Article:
The Phytosapien Project

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PHYTOSAPIEN JUN '21

The

PHYTOSAPIEN PROJECT Seed the Revolution.


credits Deesigned by Dee Photography by @davidsohno on Instagram 3D printed pieces printed with the help of David Matz

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special thanks The Phytosapien Project has led me to MA in Design Products from the Royal College of Art. Nothing about my post graduate experience was how I expected it to be, including this project. When I was accepted to the RCA with a portfolio filled with cosplay, my family and friends asked if I would be making similar costume pieces in my MA. I laughed, and said, "Well, I could make a ballgown, I suppose." Having spent 3/4 of my degree remote from NYC, I was forced to adapt to work without access to basic design resources. What I did have, always on my desk next to me, was my trusty Brother sewing machine. Sewing is a comfort and a love, and I am eager to convey my story and research through this medium. It may not be a ballgown, but the world seems to have a funny way of working. To my tutors who challenged my beliefs, to my parents who never batted an eye to my ever-winding path of interests , to my partner who never complained when I made a mess, and to everyone who believed in a girl who cosplayed, thank you.

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An Interview with the Deesigner We spoke to the designer of The Phytosapien Project to understand her philosophy and insight behind the creation.

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n The Phytosapien Project...

The Phytosapien Project is a critical take on human and non-human interspecies relationships. As a designer, I have challenged myself to design for non-human species while removing as much human bias as I can. I acknowledge my shortcomings here in that I am human and that is all I will ever be (save a brush with ego death). The human experience is all I know. And yet, I know humans are not the most “powerful” organisms on the planet and nor should we be the only living organisms with a say on how the world develops and matures. This is about more than just humans and plants, this is about an ecosystem under stress, dominated and domesticated.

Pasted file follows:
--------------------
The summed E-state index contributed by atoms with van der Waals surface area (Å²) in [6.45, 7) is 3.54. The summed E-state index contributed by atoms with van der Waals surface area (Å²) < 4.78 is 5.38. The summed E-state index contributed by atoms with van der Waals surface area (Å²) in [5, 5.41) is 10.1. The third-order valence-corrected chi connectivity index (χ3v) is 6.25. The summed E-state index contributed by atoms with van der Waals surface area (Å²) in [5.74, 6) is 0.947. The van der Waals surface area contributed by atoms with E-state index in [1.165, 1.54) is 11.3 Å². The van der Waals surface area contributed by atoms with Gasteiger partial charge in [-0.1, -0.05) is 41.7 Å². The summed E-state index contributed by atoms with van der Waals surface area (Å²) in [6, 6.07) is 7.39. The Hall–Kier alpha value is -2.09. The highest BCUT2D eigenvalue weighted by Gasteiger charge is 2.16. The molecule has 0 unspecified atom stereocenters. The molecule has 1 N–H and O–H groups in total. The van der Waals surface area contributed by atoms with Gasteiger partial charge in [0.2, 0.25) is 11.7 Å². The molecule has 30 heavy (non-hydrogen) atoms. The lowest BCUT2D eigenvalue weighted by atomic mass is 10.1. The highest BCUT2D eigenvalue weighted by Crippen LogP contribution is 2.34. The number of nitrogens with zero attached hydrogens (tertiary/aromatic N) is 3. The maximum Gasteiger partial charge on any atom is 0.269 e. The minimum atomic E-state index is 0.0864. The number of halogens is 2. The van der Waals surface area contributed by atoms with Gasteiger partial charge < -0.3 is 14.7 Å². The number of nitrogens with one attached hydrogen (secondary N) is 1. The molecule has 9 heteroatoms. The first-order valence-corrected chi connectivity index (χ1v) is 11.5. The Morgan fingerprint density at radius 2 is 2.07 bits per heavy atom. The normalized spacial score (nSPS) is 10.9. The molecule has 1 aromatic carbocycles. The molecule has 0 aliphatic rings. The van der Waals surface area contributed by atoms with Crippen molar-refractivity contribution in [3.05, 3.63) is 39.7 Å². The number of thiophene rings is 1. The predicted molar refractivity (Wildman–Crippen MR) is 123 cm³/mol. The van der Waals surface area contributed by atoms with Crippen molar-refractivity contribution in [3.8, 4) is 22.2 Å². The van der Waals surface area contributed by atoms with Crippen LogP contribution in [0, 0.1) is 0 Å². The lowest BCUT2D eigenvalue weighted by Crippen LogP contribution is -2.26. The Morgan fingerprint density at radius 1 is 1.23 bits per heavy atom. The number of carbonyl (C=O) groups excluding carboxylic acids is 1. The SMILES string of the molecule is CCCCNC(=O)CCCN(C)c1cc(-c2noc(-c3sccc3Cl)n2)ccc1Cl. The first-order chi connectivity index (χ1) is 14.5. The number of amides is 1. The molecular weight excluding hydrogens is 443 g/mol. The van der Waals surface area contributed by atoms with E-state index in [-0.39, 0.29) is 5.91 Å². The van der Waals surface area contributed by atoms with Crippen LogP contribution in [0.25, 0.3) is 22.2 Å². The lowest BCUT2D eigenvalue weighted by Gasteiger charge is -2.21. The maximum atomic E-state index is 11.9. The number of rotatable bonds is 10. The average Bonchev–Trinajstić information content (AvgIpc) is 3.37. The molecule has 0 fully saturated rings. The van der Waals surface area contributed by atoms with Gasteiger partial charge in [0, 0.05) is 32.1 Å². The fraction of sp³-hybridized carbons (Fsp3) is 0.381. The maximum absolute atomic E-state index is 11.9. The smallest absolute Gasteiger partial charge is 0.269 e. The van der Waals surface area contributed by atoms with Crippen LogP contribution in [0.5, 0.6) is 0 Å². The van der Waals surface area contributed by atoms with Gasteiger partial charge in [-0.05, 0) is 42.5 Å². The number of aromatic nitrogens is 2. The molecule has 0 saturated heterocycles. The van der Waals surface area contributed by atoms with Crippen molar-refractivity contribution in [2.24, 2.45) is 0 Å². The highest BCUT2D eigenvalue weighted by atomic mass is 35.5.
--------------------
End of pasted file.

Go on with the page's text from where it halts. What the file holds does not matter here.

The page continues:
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n plant intelligence...

"I think therefore I am. " A statement that haunts me as I think (ironic) about the intelligence of non-human species. Pouring over the teachings of Deleuze and Guattari, Darwin, Descartes, Haraway, Plumwood, Morton, and many more...I embrace that every living organism on this planet has a form of intelligence and sentience. Critics will often argue this claiming that what might be sentience/intelligence is just a series of complex biological reactions. I look at my hands and remember every time I touched a hot stove; what am I if not a complex series of biological reactions? If a tree pitches out as a bark beetle attempts to burrow, is that not the same? When Descartes made his declaration, surely he was referring to the emergent property of consciousness, not sentience. Meriam Webster dictionary defines sentience as the ability to perceive one’s environment and to experience pain and pleasure. These are properties that non-human organisms have undeniably exhibited. However considering the feelings of pain and pleasure to be universal experiences across species treads dangerously into the territory of anthropomorphizing and forcing the human experience onto others… -

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n anthropomorphizing...

There is no utility in anthropomorphizing another species. If it seems like it helps foster understanding, I assure you, the long engrained misconceptions that come come from humanizing non-human species do more harm than good. Perhaps we should phytomorphize instead, suggests ecologist Dr. Ian Baldwin, perhaps we should think more like a plant. No one can teach you how to phytomorphize, you simply learn through observation and dedication. Distilling human behavior to the purest biological mechanisms may be a productive first step, but productivity is not perfection.

"Women give, men take. If nature provides, society destroys."

With a frustrated laugh, Dr. Baldwin let me know that no matter how hard we try we can never truly phytomorphize because we are human. The

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human bias has already polluted our knowledge to create a human-centric narrative for nonhuman life. Think about it, we even call our

n reproduction...

I read an article recently from That’s Life Science

ecosystem “Mother Nature”...

about how orchids lure their pollinators in and trick